Wither meaning

wĭthər
To dry up, as from great heat; shrivel; wilt.
verb
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To dry up or shrivel from loss of moisture.
verb
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To render speechless or incapable of action; stun.

The teacher withered the noisy student with a glance.

verb
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To lose vigor or freshness; become wasted or decayed.
verb
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To weaken; languish.

Affection that soon withered.

verb
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To cause to wither.
verb
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To cause to quail or feel abashed, as by a scornful glance.
verb
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(obsolete or chiefly in compounds) Against, in opposition to.
adverb
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(obsolete) To go against, resist; oppose.
verb
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(intransitive) To shrivel, droop or dry up, especially from lack of water.
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To cause to shrivel or dry up.
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(intransitive, figuratively) To lose vigour or power; to languish; to pass away.
verb
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(intransitive) To become helpless due to emotion.
verb
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To make helpless due to emotion.
verb
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(now chiefly UK dialectal, Scotland) Prefix meaning: "against", "in opposition to"; "in return"; "counter-"; "contrary (to)"; "in the opposite direction (of or to)"; "backwards".
prefix
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To wither is to shrivel up, to become dry, or to weaken and droop.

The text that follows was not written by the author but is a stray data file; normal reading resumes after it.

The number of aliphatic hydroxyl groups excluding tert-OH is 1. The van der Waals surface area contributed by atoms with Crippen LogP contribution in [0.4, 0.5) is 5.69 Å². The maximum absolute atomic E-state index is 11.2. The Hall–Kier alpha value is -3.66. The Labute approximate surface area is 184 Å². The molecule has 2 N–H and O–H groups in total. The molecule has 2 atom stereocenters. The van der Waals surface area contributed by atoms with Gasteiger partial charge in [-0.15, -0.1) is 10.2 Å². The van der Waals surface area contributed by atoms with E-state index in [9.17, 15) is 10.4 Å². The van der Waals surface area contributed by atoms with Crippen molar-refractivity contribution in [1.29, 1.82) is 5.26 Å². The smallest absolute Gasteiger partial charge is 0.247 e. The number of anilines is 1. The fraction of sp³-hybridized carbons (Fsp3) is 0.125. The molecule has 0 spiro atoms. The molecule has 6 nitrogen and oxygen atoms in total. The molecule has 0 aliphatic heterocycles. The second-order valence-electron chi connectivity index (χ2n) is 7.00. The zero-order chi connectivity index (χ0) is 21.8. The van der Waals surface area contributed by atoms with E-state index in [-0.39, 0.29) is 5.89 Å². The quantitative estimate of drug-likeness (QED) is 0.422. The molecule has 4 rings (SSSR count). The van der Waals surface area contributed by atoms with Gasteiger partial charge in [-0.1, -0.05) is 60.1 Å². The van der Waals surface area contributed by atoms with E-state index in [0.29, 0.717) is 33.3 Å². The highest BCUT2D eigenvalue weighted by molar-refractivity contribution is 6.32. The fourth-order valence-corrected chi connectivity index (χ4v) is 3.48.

When you become old and sickly and unable to walk, this is an example of a situation where you wither away.

When a plant isn't watered and it dries up, this is an example of wither.

When interest in a social program wanes and it begins to stop being funded and operated, this is an example of a situation where the program withers away.

verb
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To lose force or vitality; become diminished; wane.
verb
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To cause to shrivel or fade.
verb
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To cause to lose force or vitality; diminish or destroy.
verb
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1

Origin of wither

  • Alteration of Middle English widderen perhaps variant of wederen to weather from weder weather weather

    From American Heritage Dictionary of the English Language, 5th Edition

  • From Middle English, from Old English wiþer (“again, against", adverb in compounds), from Proto-Germanic *wiþra (“against, toward"), from Proto-Indo-European *wÄ«-tero- (“further apart"), *wÄ«- (“separate, alone"). Cognate with Low German wedder (“against"), Dutch weer (“again, back"), German wider (“against, contrary to"), wieder (“again"), Gothic 𐍅𐌹𐌸𐍂𐌰 (wiþra), Old Norse viðr. More at with.

    From Wiktionary

  • From Middle English, from Old English wiþer (“again, against”, adverb in compounds), from Proto-Germanic *wiþra (“against, toward”), from Proto-Indo-European *wī-tero- (“further apart”), *wī- (“separate, alone”). Cognate with Low German wedder (“against”), Dutch weer (“again, back”), German wider (“against, contrary to”), wieder (“again”). More at with.

    From Wiktionary

  • From Middle English widren, wydderen (“to dry up, shrivel"), related to or perhaps an alteration of Middle English wederen (“to expose to weather"), from Old English wederian (“to expose to weather, exhibit a change of weather"). Compare Dutch verwederen, verweren (“to erode by weather"), German verwittern (“to be ruined by weather; to erode"). More at weather.

    From Wiktionary

  • From Middle English witheren, from Old English wiþerian (“to resist, oppose, struggle against"), from Proto-Germanic *wiþrōnÄ… (“to go against, resist"). Cognate with Middle Dutch wideren, Old High German widarōn.

    From Wiktionary